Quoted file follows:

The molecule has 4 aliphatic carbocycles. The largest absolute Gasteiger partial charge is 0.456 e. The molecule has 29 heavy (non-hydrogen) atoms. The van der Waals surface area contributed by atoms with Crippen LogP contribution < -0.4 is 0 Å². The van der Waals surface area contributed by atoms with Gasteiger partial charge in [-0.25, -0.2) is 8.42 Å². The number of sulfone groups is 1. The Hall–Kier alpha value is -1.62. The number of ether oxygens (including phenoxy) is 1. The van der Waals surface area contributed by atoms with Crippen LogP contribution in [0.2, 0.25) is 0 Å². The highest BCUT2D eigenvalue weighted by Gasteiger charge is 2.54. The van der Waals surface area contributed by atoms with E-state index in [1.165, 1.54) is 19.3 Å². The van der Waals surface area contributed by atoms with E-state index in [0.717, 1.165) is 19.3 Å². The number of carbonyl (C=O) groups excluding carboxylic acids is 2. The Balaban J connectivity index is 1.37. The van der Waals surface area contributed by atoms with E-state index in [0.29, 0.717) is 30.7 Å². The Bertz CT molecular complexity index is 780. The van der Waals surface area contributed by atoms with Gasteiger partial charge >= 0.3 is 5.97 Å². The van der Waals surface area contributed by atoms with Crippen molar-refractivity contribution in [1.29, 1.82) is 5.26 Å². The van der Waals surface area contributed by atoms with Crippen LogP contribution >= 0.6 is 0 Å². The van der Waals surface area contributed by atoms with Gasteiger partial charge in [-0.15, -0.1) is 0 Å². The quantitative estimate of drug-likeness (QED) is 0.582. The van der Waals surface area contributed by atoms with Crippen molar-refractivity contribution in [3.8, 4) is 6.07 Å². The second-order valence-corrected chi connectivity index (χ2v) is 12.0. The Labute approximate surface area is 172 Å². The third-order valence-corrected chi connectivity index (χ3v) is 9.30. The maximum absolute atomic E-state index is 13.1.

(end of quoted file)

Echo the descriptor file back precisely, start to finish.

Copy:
The molecule has 4 aliphatic carbocycles. The largest absolute Gasteiger partial charge is 0.456 e. The molecule has 29 heavy (non-hydrogen) atoms. The van der Waals surface area contributed by atoms with Crippen LogP contribution < -0.4 is 0 Å². The van der Waals surface area contributed by atoms with Gasteiger partial charge in [-0.25, -0.2) is 8.42 Å². The number of sulfone groups is 1. The Hall–Kier alpha value is -1.62. The number of ether oxygens (including phenoxy) is 1. The van der Waals surface area contributed by atoms with Crippen LogP contribution in [0.2, 0.25) is 0 Å². The highest BCUT2D eigenvalue weighted by Gasteiger charge is 2.54. The van der Waals surface area contributed by atoms with E-state index in [1.165, 1.54) is 19.3 Å². The van der Waals surface area contributed by atoms with E-state index in [0.717, 1.165) is 19.3 Å². The number of carbonyl (C=O) groups excluding carboxylic acids is 2. The Balaban J connectivity index is 1.37. The van der Waals surface area contributed by atoms with E-state index in [0.29, 0.717) is 30.7 Å². The Bertz CT molecular complexity index is 780. The van der Waals surface area contributed by atoms with Gasteiger partial charge >= 0.3 is 5.97 Å². The van der Waals surface area contributed by atoms with Crippen molar-refractivity contribution in [1.29, 1.82) is 5.26 Å². The van der Waals surface area contributed by atoms with Crippen LogP contribution >= 0.6 is 0 Å². The van der Waals surface area contributed by atoms with Gasteiger partial charge in [-0.15, -0.1) is 0 Å². The quantitative estimate of drug-likeness (QED) is 0.582. The van der Waals surface area contributed by atoms with Crippen molar-refractivity contribution in [3.8, 4) is 6.07 Å². The second-order valence-corrected chi connectivity index (χ2v) is 12.0. The Labute approximate surface area is 172 Å². The third-order valence-corrected chi connectivity index (χ3v) is 9.30. The maximum absolute atomic E-state index is 13.1.